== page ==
NLP
AAAI

Continual Relation Extraction via Sequential Multi-Task Learning

March 22, 2024

Figure 1: Overview of CREST

Motivations

In Natural Language Processing, Relation Extraction is the task of classifying the semantic relationships between entities/events in text into predefined relation types. Nonetheless, conventional relation extraction encounters challenges in dynamic environments characterized by a continuously expanding set of relations. This realization has prompted the development of Continual Relation Extraction models, which recognize the ever-changing nature of information in practical settings. In this paper, we present a novel CRE approach named CREST.

Problem formulation

Figure 2: Training and testing setting of CRE

Continual Relation Extraction involves training a model, sequentially, on a series of tasks, each with its own, non-overlapping training set and corresponding relation set. For ease of understanding, each task can be perceived as a conventional relation extraction problem. The aim of Continual Relation Extraction is to develop a model capable of acquiring knowledge from new tasks while maintaining its competence in previously encountered tasks.

Prior works and their limitations

Previous CRE approaches [1, 2, 3] have achieved impressive results using memory-based techniques. These methods retain a fraction of learned data in a small memory buffer, allowing the model to reinforce its past knowledge while learning new relations. Despite their success, state-of-the-art CRE methods persist two lingering issues:

The first issue is their reliance on a memory buffer (Issue No. 1). In light of the diverse potential applications of CRE, many of which might involve highly confidential data, there are significant concerns regarding storing data in the long term while maintaining stringent privacy standards.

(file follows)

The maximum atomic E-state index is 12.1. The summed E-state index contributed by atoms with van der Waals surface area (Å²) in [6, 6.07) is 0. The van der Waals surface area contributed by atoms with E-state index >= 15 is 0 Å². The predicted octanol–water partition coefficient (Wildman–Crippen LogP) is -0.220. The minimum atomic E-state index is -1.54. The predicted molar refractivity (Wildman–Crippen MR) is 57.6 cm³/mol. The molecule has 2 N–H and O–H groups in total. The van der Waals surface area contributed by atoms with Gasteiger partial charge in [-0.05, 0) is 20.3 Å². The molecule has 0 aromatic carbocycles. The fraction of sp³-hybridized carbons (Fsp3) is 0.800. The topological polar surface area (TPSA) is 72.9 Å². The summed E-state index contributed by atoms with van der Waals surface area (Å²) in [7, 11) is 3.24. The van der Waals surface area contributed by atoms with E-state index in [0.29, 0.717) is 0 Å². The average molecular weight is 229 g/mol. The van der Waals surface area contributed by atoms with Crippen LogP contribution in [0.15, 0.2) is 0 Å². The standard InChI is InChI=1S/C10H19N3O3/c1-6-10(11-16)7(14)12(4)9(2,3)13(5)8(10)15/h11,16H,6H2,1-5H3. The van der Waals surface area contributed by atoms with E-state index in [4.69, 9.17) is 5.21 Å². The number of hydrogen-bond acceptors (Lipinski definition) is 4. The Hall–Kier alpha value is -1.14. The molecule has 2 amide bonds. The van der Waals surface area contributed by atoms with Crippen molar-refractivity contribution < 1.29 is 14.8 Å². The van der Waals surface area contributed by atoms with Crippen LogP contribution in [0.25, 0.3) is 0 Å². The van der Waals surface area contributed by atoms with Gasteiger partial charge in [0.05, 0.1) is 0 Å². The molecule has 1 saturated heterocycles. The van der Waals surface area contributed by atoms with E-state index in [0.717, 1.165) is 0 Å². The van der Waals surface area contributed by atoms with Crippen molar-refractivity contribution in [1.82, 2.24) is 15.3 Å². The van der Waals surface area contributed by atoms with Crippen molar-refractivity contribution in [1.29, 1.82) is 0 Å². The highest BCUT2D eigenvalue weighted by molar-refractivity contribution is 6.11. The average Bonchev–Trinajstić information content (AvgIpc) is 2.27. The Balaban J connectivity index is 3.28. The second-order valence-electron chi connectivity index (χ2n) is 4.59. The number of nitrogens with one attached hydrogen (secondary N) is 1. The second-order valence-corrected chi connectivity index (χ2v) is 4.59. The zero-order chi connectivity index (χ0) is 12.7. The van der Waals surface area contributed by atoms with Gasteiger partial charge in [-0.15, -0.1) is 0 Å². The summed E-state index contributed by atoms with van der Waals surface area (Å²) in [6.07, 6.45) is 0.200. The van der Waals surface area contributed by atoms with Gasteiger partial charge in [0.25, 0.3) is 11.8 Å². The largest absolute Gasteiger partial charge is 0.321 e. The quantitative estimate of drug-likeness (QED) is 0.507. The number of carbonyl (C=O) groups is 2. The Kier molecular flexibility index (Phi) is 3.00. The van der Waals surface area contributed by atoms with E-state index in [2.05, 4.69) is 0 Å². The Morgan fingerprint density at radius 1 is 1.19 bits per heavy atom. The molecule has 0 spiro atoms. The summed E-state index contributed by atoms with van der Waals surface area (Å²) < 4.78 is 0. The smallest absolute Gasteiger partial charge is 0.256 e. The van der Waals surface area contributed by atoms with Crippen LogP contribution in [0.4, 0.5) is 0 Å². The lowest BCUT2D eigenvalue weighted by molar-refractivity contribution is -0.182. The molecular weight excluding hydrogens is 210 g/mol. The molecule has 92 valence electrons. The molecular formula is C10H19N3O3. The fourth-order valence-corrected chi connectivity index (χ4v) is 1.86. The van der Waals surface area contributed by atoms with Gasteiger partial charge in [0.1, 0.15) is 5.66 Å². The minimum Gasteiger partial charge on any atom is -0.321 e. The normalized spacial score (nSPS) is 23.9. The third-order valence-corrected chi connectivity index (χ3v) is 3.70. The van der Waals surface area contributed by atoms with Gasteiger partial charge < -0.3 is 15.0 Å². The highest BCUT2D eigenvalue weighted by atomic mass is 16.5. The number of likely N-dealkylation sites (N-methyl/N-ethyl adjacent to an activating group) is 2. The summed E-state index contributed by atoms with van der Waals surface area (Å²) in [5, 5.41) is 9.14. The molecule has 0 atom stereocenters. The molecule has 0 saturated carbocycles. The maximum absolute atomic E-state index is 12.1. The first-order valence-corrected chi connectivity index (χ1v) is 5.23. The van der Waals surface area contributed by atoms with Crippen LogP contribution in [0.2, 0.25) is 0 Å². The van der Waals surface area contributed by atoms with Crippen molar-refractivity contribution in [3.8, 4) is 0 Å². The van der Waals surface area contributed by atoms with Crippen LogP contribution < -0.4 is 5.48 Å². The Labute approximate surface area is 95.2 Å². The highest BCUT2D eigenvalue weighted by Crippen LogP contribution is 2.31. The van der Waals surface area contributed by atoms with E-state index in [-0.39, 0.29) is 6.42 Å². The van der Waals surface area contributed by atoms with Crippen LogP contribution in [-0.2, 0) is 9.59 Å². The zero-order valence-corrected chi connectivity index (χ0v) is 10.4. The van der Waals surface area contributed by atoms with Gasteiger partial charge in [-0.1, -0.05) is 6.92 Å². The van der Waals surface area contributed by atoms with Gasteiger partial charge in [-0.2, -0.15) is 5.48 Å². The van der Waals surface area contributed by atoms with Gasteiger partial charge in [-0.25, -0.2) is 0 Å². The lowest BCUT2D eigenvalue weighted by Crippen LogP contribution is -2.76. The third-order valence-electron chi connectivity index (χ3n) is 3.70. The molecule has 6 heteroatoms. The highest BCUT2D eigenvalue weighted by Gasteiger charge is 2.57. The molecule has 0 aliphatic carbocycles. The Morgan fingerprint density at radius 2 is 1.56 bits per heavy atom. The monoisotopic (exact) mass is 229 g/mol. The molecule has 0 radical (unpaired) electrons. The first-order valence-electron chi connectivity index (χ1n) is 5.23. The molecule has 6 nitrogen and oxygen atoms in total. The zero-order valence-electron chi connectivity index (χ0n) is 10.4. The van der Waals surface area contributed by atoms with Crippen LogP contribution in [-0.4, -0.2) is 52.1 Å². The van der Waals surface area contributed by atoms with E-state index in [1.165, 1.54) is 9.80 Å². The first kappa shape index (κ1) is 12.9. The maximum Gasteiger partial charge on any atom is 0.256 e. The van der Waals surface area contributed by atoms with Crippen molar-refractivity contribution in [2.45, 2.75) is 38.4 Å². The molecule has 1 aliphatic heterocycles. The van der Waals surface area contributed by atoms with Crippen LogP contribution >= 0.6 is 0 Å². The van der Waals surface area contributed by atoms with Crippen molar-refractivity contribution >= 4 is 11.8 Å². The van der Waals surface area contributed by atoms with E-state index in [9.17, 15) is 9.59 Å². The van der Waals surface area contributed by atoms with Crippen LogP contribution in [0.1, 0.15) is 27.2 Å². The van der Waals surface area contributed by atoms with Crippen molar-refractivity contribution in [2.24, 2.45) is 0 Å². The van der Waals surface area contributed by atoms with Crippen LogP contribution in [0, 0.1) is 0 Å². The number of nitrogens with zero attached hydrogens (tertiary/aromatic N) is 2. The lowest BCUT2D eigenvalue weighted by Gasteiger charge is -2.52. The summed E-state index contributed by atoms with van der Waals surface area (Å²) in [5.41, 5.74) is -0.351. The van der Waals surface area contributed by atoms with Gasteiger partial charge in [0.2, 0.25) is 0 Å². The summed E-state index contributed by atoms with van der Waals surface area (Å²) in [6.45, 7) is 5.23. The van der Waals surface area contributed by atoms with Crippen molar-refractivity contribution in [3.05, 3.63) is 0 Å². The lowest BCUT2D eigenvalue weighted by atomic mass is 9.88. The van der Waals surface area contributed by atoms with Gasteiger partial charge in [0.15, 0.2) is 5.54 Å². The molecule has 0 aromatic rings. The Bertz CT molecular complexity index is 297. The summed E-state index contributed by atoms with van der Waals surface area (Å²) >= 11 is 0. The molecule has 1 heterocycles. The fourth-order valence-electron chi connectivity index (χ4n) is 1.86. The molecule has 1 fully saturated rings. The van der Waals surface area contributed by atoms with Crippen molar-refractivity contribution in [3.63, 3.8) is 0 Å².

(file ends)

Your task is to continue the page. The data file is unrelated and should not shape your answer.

Another problem that arises from such methods is the task of handling multiple objectives during replay (Issue No. 2). For example, Hu et al.’s [1] method involves InfoNCE contrastive loss [4] and contrastive margin loss, while Zhao et al.’s [2] approach involves supervised contrastive loss and distillation loss. These methods over-simplistically aggregate these losses by weighted summation, hence overlooking the inherent, complicated trade-offs between the objectives.

Solving Issue No. 1

A notable obstacle in replay-based CRE, and also in replay-based Continual Learning in general, arises from the limited size of the replay buffer in contrast to the continuous accumulation of data. This situation, apart from generating concerns about compromising privacy, introduces the risk of model overfitting to small memory buffers, thereby weakening the efficiency of replaying.

To address these issues and diversify memory buffers, generative models prove effective by synthesizing representations for each relation type. Since we keep the BERT encoder frozen during training, which eliminates any changes to the representations after each updating step of the model, we can directly fit the generative model to the relation representations \bm{z} of all the data. This can be much more practical and feasible than fitting the model to the original embedding matrices of the text instances. 

After training the model on task k-1, for each relation type r \in \mathcal{R}_{k-1}, we use a Gaussian Mixture Model (GMM) to learn the underlying data distribution of the relation representations \bm{z} corresponding to the data from that specific label and store this distribution for future sampling. In the next task (k), for each relation type r \in \mathcal{R}_{k-1}, we use its corresponding learnt distribution to sample \tilde n synthetic relation representations:

    \[\tilde{\bm{z}}_{n} \sim \sum\limits_{i=1}^K \pi^r_i \mathcal{N}( \mu^r_i, \Sigma^r_i), n = 1, 2, ...\tilde{n},\]

where K is the number of GMM components; \pi_i, \mu_i and \Sigma_i are the mixing coefficient, mean and diagonal covariance of i^{th} Gaussian distribution, respectively.

The generated set \tilde{M} will facilitate the model in reinforcing its previous knowledge via knowledge distillation. The distillation loss facilitates continual learning by transferring knowledge from previous tasks to the current task, enabling the model to retain previously learned information and avoid catastrophic forgetting.

Solving Issue No. 2

The training process of our model is a Multi-objective Optimization (MOO) problem, where we have to minimize two objectives simultaneously: the conventional relation extraction loss L_{re} and the knowledge distillation loss L_d. State-of-the-art Multi-task Learning (MTL) frameworks [5, 6, 7, 8] can be employed to address this problem.